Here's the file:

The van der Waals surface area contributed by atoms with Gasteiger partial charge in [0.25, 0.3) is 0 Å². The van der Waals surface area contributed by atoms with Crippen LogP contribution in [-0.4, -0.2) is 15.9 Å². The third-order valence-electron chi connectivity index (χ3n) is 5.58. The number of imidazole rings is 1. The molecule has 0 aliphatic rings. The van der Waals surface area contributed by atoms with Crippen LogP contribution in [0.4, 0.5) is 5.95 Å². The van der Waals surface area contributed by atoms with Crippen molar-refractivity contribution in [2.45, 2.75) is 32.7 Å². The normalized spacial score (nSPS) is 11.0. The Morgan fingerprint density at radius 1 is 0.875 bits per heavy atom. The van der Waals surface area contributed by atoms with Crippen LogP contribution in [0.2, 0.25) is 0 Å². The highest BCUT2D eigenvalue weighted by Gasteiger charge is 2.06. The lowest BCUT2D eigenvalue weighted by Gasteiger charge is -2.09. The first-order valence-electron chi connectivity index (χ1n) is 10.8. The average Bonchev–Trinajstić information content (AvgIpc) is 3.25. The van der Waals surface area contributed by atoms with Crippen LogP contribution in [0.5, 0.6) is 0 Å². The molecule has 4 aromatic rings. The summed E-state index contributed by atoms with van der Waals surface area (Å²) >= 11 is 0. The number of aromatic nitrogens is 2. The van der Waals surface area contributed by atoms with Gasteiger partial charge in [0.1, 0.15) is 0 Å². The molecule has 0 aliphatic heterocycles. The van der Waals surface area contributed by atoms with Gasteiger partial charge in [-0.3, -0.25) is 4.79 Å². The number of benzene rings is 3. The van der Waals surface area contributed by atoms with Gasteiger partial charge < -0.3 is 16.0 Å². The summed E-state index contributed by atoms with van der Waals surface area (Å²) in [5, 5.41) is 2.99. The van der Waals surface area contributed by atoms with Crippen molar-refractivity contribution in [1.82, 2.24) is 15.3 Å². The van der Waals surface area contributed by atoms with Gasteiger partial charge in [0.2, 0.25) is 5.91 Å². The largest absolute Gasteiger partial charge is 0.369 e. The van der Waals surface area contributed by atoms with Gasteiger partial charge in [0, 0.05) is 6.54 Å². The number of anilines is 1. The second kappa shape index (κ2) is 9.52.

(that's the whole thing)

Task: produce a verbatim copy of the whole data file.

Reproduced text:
The van der Waals surface area contributed by atoms with Gasteiger partial charge in [0.25, 0.3) is 0 Å². The van der Waals surface area contributed by atoms with Crippen LogP contribution in [-0.4, -0.2) is 15.9 Å². The third-order valence-electron chi connectivity index (χ3n) is 5.58. The number of imidazole rings is 1. The molecule has 0 aliphatic rings. The van der Waals surface area contributed by atoms with Crippen LogP contribution in [0.4, 0.5) is 5.95 Å². The van der Waals surface area contributed by atoms with Crippen molar-refractivity contribution in [2.45, 2.75) is 32.7 Å². The normalized spacial score (nSPS) is 11.0. The Morgan fingerprint density at radius 1 is 0.875 bits per heavy atom. The van der Waals surface area contributed by atoms with Crippen LogP contribution in [0.2, 0.25) is 0 Å². The highest BCUT2D eigenvalue weighted by Gasteiger charge is 2.06. The lowest BCUT2D eigenvalue weighted by Gasteiger charge is -2.09. The first-order valence-electron chi connectivity index (χ1n) is 10.8. The average Bonchev–Trinajstić information content (AvgIpc) is 3.25. The van der Waals surface area contributed by atoms with Crippen LogP contribution in [0.5, 0.6) is 0 Å². The molecule has 4 aromatic rings. The summed E-state index contributed by atoms with van der Waals surface area (Å²) >= 11 is 0. The number of aromatic nitrogens is 2. The van der Waals surface area contributed by atoms with Gasteiger partial charge in [0.1, 0.15) is 0 Å². The molecule has 0 aliphatic heterocycles. The van der Waals surface area contributed by atoms with Gasteiger partial charge in [-0.3, -0.25) is 4.79 Å². The number of benzene rings is 3. The van der Waals surface area contributed by atoms with Gasteiger partial charge < -0.3 is 16.0 Å². The summed E-state index contributed by atoms with van der Waals surface area (Å²) in [5, 5.41) is 2.99. The van der Waals surface area contributed by atoms with Crippen molar-refractivity contribution in [1.82, 2.24) is 15.3 Å². The van der Waals surface area contributed by atoms with Gasteiger partial charge in [0.2, 0.25) is 5.91 Å². The largest absolute Gasteiger partial charge is 0.369 e. The van der Waals surface area contributed by atoms with Gasteiger partial charge in [0, 0.05) is 6.54 Å². The number of anilines is 1. The second kappa shape index (κ2) is 9.52.